- Annualized Return
- Dominant Market Theory (DMT)
- The RUTTR Signal (RUT)
- Exponential Moving Average (EMA)
- Maximum Draw-Down (Mdd)
- NC Alpha
- Relative Strength Index (RSI)
- Sharpe Ratio (SR)
- Standard Deviation (SD)
- Ulcer Index (UI)
- Ulcer Performance Index (UPI)
- NYSE Advance/Decline Line (AD)
- McClellan Summation Index (MSI)
- Volatility Index (VIX)
- Barron's Confidence Index (BCI)
- Treasury/Eurodollar (TED) Spread (TED)
Some term defintions from www.FastTrack.net.
The total, all-in return on a fund or portfolio inclusive of and adjusted for all distributions. It is calculated as:
((TotalReturn + 1 ) ^ (252 / (MarketDays)) - 1
Beta is a classical measurement of the volatility of a fund or portfolio with respect to an underlying index such as the S&P 500. It does not measure return or alpha. A Beta of 1.0 indicates that the fund or portfolio is roughly as volatile as the underlying index. A Beta of 2.0 indicates the fund or portfolio is roughly twice as volatile as the underlying index. Betas are notoriously volatile themselves changing frequently with time.
The Dominant Market Theory (DMT) is an extension of the work presented by Don Beasley in 1997. The theory supports two basic conclusions about dominant market environments based on the relative strength of the OTC Composite Index to the NYSE Composite Index:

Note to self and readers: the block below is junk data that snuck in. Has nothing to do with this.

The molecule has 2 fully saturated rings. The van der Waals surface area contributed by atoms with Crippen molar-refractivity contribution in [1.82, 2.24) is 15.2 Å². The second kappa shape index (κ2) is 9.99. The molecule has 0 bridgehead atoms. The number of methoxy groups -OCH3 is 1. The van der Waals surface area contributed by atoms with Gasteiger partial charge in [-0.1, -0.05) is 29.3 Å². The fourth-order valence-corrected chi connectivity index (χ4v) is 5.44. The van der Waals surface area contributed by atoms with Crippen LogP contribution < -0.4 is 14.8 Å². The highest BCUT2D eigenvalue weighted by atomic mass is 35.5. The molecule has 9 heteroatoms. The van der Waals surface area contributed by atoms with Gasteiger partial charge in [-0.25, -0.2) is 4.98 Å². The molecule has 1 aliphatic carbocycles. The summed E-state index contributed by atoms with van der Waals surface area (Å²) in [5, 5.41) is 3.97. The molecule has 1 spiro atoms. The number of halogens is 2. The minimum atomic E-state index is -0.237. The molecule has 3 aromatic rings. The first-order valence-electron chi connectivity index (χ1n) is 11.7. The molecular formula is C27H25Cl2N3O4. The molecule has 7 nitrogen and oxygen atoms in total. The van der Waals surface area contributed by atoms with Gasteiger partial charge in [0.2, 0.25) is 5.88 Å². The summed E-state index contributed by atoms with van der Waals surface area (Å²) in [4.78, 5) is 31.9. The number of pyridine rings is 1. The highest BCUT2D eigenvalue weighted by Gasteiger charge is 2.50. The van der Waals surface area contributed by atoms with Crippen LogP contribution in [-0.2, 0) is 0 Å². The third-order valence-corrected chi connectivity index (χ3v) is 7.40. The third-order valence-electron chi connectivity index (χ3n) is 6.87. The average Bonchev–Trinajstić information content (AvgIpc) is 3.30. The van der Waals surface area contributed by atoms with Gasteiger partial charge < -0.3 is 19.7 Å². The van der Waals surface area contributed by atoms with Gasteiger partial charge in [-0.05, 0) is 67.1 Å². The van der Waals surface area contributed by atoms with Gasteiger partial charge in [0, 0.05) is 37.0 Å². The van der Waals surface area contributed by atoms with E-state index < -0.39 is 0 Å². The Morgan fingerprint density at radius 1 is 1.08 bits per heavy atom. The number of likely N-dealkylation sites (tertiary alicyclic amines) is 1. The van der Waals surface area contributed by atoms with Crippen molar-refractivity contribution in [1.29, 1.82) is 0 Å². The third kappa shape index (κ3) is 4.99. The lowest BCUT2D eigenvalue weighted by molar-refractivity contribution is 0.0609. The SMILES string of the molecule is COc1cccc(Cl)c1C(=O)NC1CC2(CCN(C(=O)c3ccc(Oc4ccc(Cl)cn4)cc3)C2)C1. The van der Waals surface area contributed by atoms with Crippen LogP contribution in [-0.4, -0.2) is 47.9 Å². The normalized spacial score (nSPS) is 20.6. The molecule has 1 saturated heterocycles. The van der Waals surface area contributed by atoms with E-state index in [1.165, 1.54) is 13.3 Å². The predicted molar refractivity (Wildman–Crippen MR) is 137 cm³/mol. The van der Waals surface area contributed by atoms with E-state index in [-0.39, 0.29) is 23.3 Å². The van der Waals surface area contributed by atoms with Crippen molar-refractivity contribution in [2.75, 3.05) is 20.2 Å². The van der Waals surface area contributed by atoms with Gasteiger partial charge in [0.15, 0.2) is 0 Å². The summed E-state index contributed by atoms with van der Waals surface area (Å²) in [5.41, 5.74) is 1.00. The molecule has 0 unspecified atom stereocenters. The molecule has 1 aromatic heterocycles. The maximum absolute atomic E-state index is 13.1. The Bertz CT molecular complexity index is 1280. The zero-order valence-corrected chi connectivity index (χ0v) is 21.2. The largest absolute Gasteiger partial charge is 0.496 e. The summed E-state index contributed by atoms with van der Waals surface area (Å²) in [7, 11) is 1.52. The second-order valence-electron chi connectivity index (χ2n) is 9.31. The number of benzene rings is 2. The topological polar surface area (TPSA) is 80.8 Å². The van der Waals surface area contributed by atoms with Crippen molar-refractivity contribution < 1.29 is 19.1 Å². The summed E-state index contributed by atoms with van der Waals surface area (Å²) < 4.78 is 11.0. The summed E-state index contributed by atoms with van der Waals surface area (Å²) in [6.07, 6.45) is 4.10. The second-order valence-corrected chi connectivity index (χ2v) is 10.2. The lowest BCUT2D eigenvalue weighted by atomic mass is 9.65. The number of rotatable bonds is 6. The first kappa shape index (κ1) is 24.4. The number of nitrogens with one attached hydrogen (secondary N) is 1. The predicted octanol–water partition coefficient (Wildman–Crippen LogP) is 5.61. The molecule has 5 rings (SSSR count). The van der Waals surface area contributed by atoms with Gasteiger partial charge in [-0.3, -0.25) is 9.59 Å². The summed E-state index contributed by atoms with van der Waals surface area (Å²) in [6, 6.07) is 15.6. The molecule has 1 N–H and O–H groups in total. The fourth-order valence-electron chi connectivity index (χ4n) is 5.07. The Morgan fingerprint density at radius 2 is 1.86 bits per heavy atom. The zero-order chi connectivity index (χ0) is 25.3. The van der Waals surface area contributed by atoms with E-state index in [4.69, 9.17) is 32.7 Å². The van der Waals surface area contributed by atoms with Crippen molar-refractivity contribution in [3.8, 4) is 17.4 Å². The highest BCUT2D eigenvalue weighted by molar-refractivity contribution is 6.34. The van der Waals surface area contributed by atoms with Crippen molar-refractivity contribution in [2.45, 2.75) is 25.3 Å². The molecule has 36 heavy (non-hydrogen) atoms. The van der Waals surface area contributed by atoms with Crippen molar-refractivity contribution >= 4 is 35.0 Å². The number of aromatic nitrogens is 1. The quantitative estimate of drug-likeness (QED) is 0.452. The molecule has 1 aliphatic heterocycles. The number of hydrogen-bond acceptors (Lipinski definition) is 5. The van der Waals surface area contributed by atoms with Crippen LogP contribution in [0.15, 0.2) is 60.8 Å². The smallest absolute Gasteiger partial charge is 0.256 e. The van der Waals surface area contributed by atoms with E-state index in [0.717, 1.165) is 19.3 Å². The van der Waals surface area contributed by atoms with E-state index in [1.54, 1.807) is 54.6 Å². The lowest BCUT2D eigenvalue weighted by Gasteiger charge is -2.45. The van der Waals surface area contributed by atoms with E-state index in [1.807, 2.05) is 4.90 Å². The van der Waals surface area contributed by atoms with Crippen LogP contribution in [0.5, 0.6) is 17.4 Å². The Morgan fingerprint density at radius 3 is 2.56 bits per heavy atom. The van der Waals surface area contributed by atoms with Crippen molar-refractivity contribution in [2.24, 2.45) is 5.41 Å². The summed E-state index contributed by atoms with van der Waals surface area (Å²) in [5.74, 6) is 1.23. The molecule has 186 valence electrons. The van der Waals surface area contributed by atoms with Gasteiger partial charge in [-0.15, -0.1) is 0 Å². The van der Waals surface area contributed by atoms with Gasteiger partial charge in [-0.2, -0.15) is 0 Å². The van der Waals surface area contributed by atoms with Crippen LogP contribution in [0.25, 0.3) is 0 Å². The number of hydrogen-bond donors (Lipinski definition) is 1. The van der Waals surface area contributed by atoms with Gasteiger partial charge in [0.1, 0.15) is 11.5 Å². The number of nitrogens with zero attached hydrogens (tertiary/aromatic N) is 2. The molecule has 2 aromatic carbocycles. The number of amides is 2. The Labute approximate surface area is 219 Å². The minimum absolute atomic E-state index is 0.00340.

- Most severe declines take place while the NYSE is the higher relative strength i.e. dominant, market
- Both OTC and NYSE markets are strong when the OTC is the dominant market
The second conclusion indicates that most diversified funds will do well in a market environment in which the small caps are dominant. Under this theory the bellwether Russell 2000 Index (RUT-I) needs to be in an uptrend for the general investment environment to be considered favorable. The DMT conclusion is that there are identifiable market environments that are highly productive and relatively low in volatility and other environments that are much lower in productivity and much more volatile. The DMT supports the notion that there are identifiable market environments exhibiting the desirable mutual fund investment characteristics of high productivity and low volatility and often lasting for months at a time.